Unfortunately, the moral argument often doesn't make for good headlines. It can be subtle or a hard sell or require time and effort to grasp, so people with the best of intentions fall back on statistics. It can be particularly hard to sell the moral argument when the opposition is a religious group claiming that there is no morality without their moral code or that people opposing them lack morality because they are not religious - or not the right kind of religious.

There are going to be a lot more numbers in the headlines around the time of the equal marriage consultation and politicians will have an eye on winning or alienating voters, especially if religious leaders persuade them that they can sway their congregations (conveniently ignoring the fact that polls show congregations disagree with doctrine).

In the case of equal marriage, it all comes down to whether we should withhold a right from one group of people. The religious extremists argue that we should because this group is not equal, they are effectively inferior citizens to whom human rights legislation apparently doesn't apply. They use statistics to mask this prejudice.

Playing percentages may make you (temporarily) popular but Cameron needs to stick to his guns and not be swayed by numbers or doctrine. Either he believes that equalities apply to everyone or he doesn't. Either he has the courage to put that belief into policy or he doesn't. Doing the right thing is not a numbers game.

Sunday, 4 March 2012

Marriage is for Adam and Eve not Adam and Steve

The Government is launching a consultation this month on same-sex marriage for England and Wales and there was a separate consultation for Scotland.

Various arguments have been used against gay marriage, these are some of the favourites:

It's unnatural
This is easily defused by pointing out that natural does not always equal good (eg disease, natural disasters, poisonous plants and venomous animals) while unnatural things are not always bad (technology, medicine, IT, cooking, clothes).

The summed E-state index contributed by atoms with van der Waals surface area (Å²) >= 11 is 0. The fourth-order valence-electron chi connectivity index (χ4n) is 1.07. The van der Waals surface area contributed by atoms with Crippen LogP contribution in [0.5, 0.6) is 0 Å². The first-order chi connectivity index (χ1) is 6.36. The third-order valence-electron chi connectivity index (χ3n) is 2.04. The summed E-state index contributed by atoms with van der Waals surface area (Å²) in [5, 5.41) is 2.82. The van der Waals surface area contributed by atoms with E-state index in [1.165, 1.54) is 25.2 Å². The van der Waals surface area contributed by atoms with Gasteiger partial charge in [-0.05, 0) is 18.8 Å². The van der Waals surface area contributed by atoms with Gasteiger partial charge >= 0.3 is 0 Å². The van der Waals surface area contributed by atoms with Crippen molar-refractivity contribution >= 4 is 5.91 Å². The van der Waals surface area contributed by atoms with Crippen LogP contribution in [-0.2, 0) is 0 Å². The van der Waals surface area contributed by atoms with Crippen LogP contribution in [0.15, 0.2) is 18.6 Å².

Marriage is traditional
This can be dispatched with a similar argument to the 'unnatural' defence - there are good traditions and bad ones, so in itself, the fact that something is traditional carries no weight. As Deputy Labour leader Harriet Harman said on the Andrew Marr Show: "We have had prejudice, discrimination and homophobia for hundreds of years, that doesn't make it right".

The State/government should not redefine marriage
Cardinal O’Brien, President of the Bishops’ Conference of Scotland and Britain’s most senior Catholic, has said 'No Government has the moral authority to dismantle the universally understood meaning of marriage'.

The Archbishop of York, John Sentamu, has said "I don't think it is the role of the state to define what marriage is."

The State already defines many aspects of marriage. It sets the legal age, who can and can't marry (for example, incest bans and bigamy law), the signing of the register is a requirement to legalise a marriage, the end of a marriage is defined in divorce laws. The State has also changed the rights of women within marriage and therefore the nature of marriage - for example the Married Women's Property Act, legal protection against domestic violence and the Custody of Infants Act.

What's more, Henry VIII as Head of State did exactly that (and started a new tradition while he was at it). He redefined marriage to suit his own ends - and laid the foundations for the Church of England in the process. Which has a certain irony.

Marriage between a man and a woman is a human right.